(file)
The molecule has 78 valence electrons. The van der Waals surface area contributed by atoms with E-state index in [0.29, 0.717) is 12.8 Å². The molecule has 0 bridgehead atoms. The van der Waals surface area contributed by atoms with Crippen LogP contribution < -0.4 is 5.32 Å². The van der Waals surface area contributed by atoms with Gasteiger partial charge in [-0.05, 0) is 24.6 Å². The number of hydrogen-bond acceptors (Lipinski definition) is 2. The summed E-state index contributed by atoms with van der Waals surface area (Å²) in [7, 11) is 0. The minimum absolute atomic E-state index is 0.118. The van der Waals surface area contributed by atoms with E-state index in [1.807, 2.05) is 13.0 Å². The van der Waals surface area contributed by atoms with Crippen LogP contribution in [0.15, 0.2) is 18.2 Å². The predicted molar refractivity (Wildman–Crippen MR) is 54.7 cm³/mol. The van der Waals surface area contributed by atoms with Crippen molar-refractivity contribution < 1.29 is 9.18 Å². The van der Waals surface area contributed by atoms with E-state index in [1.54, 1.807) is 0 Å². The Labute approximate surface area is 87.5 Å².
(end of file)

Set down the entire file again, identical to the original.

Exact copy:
The molecule has 78 valence electrons. The van der Waals surface area contributed by atoms with E-state index in [0.29, 0.717) is 12.8 Å². The molecule has 0 bridgehead atoms. The van der Waals surface area contributed by atoms with Crippen LogP contribution < -0.4 is 5.32 Å². The van der Waals surface area contributed by atoms with Gasteiger partial charge in [-0.05, 0) is 24.6 Å². The number of hydrogen-bond acceptors (Lipinski definition) is 2. The summed E-state index contributed by atoms with van der Waals surface area (Å²) in [7, 11) is 0. The minimum absolute atomic E-state index is 0.118. The van der Waals surface area contributed by atoms with E-state index in [1.807, 2.05) is 13.0 Å². The van der Waals surface area contributed by atoms with Crippen LogP contribution in [0.15, 0.2) is 18.2 Å². The predicted molar refractivity (Wildman–Crippen MR) is 54.7 cm³/mol. The van der Waals surface area contributed by atoms with Crippen molar-refractivity contribution < 1.29 is 9.18 Å². The van der Waals surface area contributed by atoms with E-state index in [1.54, 1.807) is 0 Å². The Labute approximate surface area is 87.5 Å².